We could do other stuff. We could grow our own food, brew our own beer, eat meat from animals reared in this country. Unemployment would vanish.
All of which begs the question: does a country need to import and export to prosper? What does 'prosper' mean? Does prospering mean that a few folk get rich while the rest of us hold the begging-bowl, or does it mean everyone has work and is happy?
You know, it's not going to be a very merry Christmas for a lot of folk in Scotland this year. Presents (and largely foreign presents at that!) are expensive. Perhaps some folk will be tempted to make their own presents.
In fact, why don't we all try to make something? And let's start with a country that works.
There is said to be a great deal of religious bigotry in the West of Scotland. A lot of this bigotry seems to be tied in with football: Rangers and Celtic; Protestant and Catholic. There have been many meetings between Strathclyde Police, Glasgow City Council, the Scottish Government, and Rangers and Celtic football teams themselves to try to sort it all out. Many words have been spoken, many songs have been sung. The impact of the talks appears negligible. Empty words mostly.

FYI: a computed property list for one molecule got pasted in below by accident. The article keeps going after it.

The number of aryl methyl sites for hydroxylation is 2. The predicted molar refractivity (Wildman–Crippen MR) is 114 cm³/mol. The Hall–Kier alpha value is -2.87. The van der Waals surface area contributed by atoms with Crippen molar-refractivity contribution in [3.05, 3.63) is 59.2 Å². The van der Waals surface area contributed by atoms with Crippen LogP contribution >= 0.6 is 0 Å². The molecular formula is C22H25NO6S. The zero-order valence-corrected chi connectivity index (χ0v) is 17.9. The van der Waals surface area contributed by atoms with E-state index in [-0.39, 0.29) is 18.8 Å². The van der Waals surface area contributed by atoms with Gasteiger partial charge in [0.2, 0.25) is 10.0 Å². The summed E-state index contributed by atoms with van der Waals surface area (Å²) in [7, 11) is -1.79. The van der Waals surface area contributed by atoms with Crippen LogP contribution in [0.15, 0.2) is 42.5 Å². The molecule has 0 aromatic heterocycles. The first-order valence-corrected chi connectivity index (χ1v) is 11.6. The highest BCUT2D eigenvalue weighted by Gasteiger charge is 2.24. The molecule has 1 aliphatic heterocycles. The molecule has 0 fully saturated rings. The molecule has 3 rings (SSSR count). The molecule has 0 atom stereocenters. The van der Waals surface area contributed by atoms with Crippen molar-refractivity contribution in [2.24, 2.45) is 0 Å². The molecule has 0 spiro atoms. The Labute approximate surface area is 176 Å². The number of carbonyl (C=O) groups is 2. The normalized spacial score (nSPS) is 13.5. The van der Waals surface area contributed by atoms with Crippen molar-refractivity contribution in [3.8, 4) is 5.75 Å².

Men who occupy top positions at Celtic Football Club have been targeted in any number of ways, from having bricks thrown at their house, physically assaulted, and even threatened with bombs and bullets. Only a few months ago I noticed anti-Catholic graffiti on a large Catholic church by the River Clyde. It goes on and on.
And yet, I passed Ibrox - Rangers football ground - the other day. Must have been a match on. There were many street traders in the streets around the ground selling scarves and flags. Some of these flags bore images of the red hand of Ulster or King William of Orange, both powerful Protestant images that celebrate Protestantism. Why are they being sold when Rangers are playing? They do nothing but further bolster an atmosphere where Catholics are seen as the enemy. Their impact on the minority of supporters who might be caught up in such hatred can be readily seen in recent headlines that tell us that the bulk of religious hate crime in Scotland is targeted against Catholics.
If we are to have any hope of sorting this long-standing problem out then we have to at least start at the bottom, and eradicate such material from the world of football.
If the police do not have powers to remove such material for sale, then it is up to politicians to give them that power. King William of Orange and the red hand of Ulster should have no place in a game of football.

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NEXT MONTH : How To Make Your Own Shoes - A Step-by-Step Guide